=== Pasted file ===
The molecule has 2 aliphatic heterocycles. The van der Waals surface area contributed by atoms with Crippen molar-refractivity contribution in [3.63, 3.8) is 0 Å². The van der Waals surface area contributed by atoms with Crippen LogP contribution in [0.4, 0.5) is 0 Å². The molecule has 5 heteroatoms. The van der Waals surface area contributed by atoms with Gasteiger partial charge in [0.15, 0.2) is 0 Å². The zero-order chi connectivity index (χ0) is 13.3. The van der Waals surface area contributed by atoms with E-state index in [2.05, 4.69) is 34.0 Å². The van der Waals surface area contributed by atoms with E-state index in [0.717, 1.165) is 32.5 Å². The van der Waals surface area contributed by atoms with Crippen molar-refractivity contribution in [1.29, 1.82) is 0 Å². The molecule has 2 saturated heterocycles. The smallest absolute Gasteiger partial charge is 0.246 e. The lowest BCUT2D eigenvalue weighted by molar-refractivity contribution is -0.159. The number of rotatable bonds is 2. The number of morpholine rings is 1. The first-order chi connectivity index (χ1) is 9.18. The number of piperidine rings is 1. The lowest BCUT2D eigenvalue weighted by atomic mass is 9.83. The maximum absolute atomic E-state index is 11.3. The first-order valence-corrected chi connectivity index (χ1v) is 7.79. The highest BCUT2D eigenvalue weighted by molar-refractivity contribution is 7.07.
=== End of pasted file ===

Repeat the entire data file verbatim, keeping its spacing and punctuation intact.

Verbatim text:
The molecule has 2 aliphatic heterocycles. The van der Waals surface area contributed by atoms with Crippen molar-refractivity contribution in [3.63, 3.8) is 0 Å². The van der Waals surface area contributed by atoms with Crippen LogP contribution in [0.4, 0.5) is 0 Å². The molecule has 5 heteroatoms. The van der Waals surface area contributed by atoms with Gasteiger partial charge in [0.15, 0.2) is 0 Å². The zero-order chi connectivity index (χ0) is 13.3. The van der Waals surface area contributed by atoms with E-state index in [2.05, 4.69) is 34.0 Å². The van der Waals surface area contributed by atoms with E-state index in [0.717, 1.165) is 32.5 Å². The van der Waals surface area contributed by atoms with Crippen molar-refractivity contribution in [1.29, 1.82) is 0 Å². The molecule has 2 saturated heterocycles. The smallest absolute Gasteiger partial charge is 0.246 e. The lowest BCUT2D eigenvalue weighted by molar-refractivity contribution is -0.159. The number of rotatable bonds is 2. The number of morpholine rings is 1. The first-order chi connectivity index (χ1) is 9.18. The number of piperidine rings is 1. The lowest BCUT2D eigenvalue weighted by atomic mass is 9.83. The maximum absolute atomic E-state index is 11.3. The first-order valence-corrected chi connectivity index (χ1v) is 7.79. The highest BCUT2D eigenvalue weighted by molar-refractivity contribution is 7.07.